Video Chinese Doctors Use 3-D Spinal Implant

A Chinese boy suffering from a debilitating bone disease has become the first patient with a part of his spine created in a three-dimensional printer. Doctors say he will soon regain normal mobility. VOA’s George Putic reports.
Video

Video Uneasy Calm Settles Over Israel, Gaza Strip

Israel and the Gaza Strip have been calm since a cease-fire set in Tuesday evening, ending seven weeks of hostilities. Hamas, which controls Gaza, declared victory. Israelis were more wart. VOA’s Scott Bobb reports from Jerusalem.
Video

Video India’s Leprosy Battle Stymied by Continuing Stigma

Medical advancements in the treatment of leprosy have greatly diminished its impact around the world, largely eliminating the disease from most countries. India made great strides in combating leprosy, but still accounts for a majority of the world’s new cases each year, and the number of newly infected Indians is rising - more than 130,000 recorded last year. Doctors there say the problem has more to do with society than science. VOA News reports from Kolkata.
Video

Video Northern California Quake: No Way to Know When Next One Will Hit

A magnitude 6.0 earthquake rocked northern California’s Napa Valley on Sunday. Roads twisted and water mains burst. It was the wine country’s most severe quake in 15 years, and while hospitals treated many people, no one was killed. Arash Arabasadi has more from Washington on what the future may hold for those residents living on a fault line.
Video

Video Scientists Unlock Mystery of Bird Flocks

How can flocks of birds, schools of fish or herds of antelope suddenly change direction -- all the individuals adjusting their movement in concert, at seemingly the same time? British researchers now have some insights into this behavior, which has puzzled scientists for a long time. VOA's George Putic has more.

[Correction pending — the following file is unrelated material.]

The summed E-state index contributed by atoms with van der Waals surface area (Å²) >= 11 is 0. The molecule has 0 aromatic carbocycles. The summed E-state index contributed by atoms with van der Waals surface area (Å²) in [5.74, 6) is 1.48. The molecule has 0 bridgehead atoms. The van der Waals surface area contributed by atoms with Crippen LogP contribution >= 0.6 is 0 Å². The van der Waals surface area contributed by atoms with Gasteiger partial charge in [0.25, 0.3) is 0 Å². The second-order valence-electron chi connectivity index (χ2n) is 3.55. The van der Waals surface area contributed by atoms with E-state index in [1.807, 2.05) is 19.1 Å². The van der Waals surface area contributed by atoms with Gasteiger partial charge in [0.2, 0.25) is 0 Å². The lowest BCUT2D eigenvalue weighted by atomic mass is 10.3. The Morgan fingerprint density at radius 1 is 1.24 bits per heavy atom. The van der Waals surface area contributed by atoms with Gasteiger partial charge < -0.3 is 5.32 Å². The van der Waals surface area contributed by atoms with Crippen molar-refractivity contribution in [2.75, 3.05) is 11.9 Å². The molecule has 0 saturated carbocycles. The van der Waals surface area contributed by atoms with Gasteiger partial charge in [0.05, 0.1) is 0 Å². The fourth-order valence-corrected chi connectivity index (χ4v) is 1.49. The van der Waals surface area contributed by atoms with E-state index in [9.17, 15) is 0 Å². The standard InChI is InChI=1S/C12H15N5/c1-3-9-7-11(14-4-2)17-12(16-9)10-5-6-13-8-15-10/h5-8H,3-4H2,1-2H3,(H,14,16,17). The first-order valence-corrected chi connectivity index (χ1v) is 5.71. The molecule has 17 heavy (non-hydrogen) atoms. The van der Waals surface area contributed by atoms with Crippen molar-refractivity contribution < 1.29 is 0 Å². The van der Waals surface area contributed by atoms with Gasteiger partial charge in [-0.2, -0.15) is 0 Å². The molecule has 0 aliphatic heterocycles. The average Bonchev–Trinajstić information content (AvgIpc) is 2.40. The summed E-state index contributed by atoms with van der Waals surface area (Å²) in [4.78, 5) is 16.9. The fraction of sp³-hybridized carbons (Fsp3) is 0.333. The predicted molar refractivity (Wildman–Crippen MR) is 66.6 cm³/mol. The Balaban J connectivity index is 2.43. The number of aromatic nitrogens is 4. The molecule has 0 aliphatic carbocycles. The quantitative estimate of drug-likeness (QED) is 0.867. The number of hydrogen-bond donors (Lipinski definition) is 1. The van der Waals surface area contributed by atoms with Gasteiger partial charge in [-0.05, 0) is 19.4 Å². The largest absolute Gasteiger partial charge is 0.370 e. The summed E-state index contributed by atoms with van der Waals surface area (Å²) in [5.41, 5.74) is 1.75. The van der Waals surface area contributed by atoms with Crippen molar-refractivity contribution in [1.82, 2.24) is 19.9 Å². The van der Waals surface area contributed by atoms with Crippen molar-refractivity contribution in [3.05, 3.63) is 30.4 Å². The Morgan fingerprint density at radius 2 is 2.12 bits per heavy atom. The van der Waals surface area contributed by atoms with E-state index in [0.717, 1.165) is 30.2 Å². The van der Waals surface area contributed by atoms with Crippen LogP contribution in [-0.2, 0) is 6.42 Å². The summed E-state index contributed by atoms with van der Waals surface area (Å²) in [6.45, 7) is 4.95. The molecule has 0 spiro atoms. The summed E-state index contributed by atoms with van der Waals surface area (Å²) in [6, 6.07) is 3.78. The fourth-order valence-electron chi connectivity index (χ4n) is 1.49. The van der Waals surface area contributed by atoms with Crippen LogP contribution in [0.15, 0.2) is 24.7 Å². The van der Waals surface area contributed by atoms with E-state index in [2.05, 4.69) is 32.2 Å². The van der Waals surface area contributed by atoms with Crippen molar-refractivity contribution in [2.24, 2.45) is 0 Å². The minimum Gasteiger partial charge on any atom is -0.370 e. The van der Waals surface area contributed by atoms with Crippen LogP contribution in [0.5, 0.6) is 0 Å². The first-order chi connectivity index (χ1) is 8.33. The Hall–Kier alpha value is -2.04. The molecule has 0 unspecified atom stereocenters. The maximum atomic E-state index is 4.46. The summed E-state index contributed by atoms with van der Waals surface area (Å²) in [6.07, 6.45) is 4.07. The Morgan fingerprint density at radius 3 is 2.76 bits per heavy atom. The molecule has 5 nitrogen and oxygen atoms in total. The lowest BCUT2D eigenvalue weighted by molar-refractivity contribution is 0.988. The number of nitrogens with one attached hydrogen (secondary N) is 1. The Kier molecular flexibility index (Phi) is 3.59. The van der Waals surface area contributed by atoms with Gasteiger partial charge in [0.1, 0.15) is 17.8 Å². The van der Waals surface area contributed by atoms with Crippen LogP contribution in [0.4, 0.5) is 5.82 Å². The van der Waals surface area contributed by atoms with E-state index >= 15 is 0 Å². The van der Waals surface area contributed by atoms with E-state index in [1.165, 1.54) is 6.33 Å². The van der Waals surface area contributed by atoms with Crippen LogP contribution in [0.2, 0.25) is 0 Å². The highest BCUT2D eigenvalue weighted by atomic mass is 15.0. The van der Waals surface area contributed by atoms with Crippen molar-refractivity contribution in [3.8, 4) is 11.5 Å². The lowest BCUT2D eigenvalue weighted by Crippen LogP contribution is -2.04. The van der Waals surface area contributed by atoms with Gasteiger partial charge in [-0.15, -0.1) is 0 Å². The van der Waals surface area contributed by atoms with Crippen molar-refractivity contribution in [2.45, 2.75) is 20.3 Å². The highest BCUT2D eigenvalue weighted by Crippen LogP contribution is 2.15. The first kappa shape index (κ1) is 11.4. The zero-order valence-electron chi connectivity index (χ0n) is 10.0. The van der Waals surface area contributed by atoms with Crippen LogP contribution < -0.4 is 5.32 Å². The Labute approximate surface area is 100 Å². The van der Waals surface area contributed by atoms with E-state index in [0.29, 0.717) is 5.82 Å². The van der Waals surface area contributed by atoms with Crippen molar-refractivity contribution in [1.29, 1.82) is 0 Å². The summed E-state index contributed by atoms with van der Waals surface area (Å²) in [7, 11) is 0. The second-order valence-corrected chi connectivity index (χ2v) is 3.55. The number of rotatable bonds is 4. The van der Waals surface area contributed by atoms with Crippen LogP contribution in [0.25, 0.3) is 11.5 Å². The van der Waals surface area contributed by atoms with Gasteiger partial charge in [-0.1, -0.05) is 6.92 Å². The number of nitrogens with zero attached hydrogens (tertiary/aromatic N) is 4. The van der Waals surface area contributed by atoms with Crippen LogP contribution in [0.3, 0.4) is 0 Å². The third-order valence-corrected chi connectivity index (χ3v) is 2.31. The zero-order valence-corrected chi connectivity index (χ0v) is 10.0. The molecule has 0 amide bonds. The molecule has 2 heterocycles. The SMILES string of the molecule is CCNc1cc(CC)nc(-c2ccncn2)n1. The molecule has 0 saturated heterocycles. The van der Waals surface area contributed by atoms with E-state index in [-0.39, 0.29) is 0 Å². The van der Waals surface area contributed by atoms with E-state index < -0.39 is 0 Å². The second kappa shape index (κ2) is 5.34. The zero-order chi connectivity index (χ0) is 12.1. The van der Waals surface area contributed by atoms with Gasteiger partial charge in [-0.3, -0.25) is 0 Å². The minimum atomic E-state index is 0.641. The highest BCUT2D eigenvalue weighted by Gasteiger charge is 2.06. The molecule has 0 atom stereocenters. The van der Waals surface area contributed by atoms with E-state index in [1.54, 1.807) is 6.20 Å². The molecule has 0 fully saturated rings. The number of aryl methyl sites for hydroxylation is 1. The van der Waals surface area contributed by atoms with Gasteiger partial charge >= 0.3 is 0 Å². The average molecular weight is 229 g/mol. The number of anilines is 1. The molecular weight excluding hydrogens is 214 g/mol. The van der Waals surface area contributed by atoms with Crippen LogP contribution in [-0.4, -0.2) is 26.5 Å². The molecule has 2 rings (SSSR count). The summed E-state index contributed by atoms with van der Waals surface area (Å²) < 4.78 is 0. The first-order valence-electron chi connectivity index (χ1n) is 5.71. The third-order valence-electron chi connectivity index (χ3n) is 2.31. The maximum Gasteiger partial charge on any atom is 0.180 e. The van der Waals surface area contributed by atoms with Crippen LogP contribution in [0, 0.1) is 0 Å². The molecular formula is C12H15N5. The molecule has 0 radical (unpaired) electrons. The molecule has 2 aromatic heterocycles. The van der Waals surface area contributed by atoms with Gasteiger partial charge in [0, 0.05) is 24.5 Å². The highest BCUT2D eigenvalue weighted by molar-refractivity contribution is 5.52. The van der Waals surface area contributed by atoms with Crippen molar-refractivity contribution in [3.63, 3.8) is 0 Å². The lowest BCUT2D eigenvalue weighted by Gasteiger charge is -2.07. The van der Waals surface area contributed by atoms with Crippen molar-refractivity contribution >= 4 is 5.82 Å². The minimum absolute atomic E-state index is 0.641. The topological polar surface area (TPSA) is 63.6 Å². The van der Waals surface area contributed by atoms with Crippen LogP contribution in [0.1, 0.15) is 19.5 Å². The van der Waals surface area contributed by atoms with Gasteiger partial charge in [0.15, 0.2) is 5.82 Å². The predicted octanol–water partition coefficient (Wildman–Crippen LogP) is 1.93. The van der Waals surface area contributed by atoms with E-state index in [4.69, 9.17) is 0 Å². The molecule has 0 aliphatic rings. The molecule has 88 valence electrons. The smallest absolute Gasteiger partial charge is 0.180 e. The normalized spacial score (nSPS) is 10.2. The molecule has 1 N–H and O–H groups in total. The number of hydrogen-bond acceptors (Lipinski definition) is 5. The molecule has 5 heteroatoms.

Video

Video Ukraine: Captured Troops Proof of Russian Role in Separatist Fight

Ukrainian officials say they have captured Russian soldiers on Ukrainian territory -- the latest accusation of Moscow's involvement in the conflict in eastern Ukraine. VOA's Gabe Joselow reports from the Ukrainian side of the battle, where soldiers are convinced of Russia's role.
Video

Video Rubber May Soon Come From Dandelions

Synthetic rubber has been around for more than a century, but quality tires for cars, trucks and aircraft still need up to 40 percent or more natural rubber content. As the source of natural rubber, the rubber tree, is prone to disease and can be affected by bad weather. So scientists are looking for replacements. And as VOA’s George Putic reports, they may have found one in a ubiquitous weed.
Video

Video Jewish Life in Argentina Reflected in Yiddish Tango

Jewish people from across Europe and Russia have been immigrating to Argentina for hundreds of years. They brought with them dance music that were eventually mixed with Argentine tango. The result is Yiddish tango -- a fusion of melodies and cultural experiences that is still evolving today. Elizabeth Lee reports from the Skirball Cultural Center in Los Angeles, where one band is bringing Yiddish tango to an American audience.

AppleAndroid